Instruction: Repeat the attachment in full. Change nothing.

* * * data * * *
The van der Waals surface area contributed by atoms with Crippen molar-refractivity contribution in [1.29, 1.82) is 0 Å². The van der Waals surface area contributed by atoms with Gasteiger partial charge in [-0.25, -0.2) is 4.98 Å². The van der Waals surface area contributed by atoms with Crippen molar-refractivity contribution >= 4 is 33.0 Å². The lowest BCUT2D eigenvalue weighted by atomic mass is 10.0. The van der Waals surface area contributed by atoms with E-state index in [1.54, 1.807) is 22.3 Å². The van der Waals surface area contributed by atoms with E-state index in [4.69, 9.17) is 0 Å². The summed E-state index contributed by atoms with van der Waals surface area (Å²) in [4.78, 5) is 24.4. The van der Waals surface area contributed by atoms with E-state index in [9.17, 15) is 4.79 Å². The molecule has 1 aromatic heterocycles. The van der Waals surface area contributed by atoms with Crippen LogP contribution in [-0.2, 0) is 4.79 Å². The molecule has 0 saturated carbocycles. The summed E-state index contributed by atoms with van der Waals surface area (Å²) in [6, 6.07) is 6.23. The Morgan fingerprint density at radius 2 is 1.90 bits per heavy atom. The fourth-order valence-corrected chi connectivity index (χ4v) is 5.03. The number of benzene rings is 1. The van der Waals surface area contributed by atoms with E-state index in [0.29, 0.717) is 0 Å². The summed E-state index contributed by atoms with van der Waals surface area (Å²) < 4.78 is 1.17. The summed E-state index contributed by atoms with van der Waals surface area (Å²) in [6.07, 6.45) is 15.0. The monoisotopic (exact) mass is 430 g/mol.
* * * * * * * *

The van der Waals surface area contributed by atoms with Crippen molar-refractivity contribution in [1.29, 1.82) is 0 Å². The van der Waals surface area contributed by atoms with Gasteiger partial charge in [-0.25, -0.2) is 4.98 Å². The van der Waals surface area contributed by atoms with Crippen molar-refractivity contribution >= 4 is 33.0 Å². The lowest BCUT2D eigenvalue weighted by atomic mass is 10.0. The van der Waals surface area contributed by atoms with E-state index in [1.54, 1.807) is 22.3 Å². The van der Waals surface area contributed by atoms with E-state index in [4.69, 9.17) is 0 Å². The summed E-state index contributed by atoms with van der Waals surface area (Å²) in [4.78, 5) is 24.4. The van der Waals surface area contributed by atoms with E-state index in [9.17, 15) is 4.79 Å². The molecule has 1 aromatic heterocycles. The van der Waals surface area contributed by atoms with Crippen LogP contribution in [-0.2, 0) is 4.79 Å². The molecule has 0 saturated carbocycles. The summed E-state index contributed by atoms with van der Waals surface area (Å²) in [6, 6.07) is 6.23. The Morgan fingerprint density at radius 2 is 1.90 bits per heavy atom. The fourth-order valence-corrected chi connectivity index (χ4v) is 5.03. The number of benzene rings is 1. The van der Waals surface area contributed by atoms with E-state index in [0.29, 0.717) is 0 Å². The summed E-state index contributed by atoms with van der Waals surface area (Å²) < 4.78 is 1.17. The summed E-state index contributed by atoms with van der Waals surface area (Å²) in [6.07, 6.45) is 15.0. The monoisotopic (exact) mass is 430 g/mol.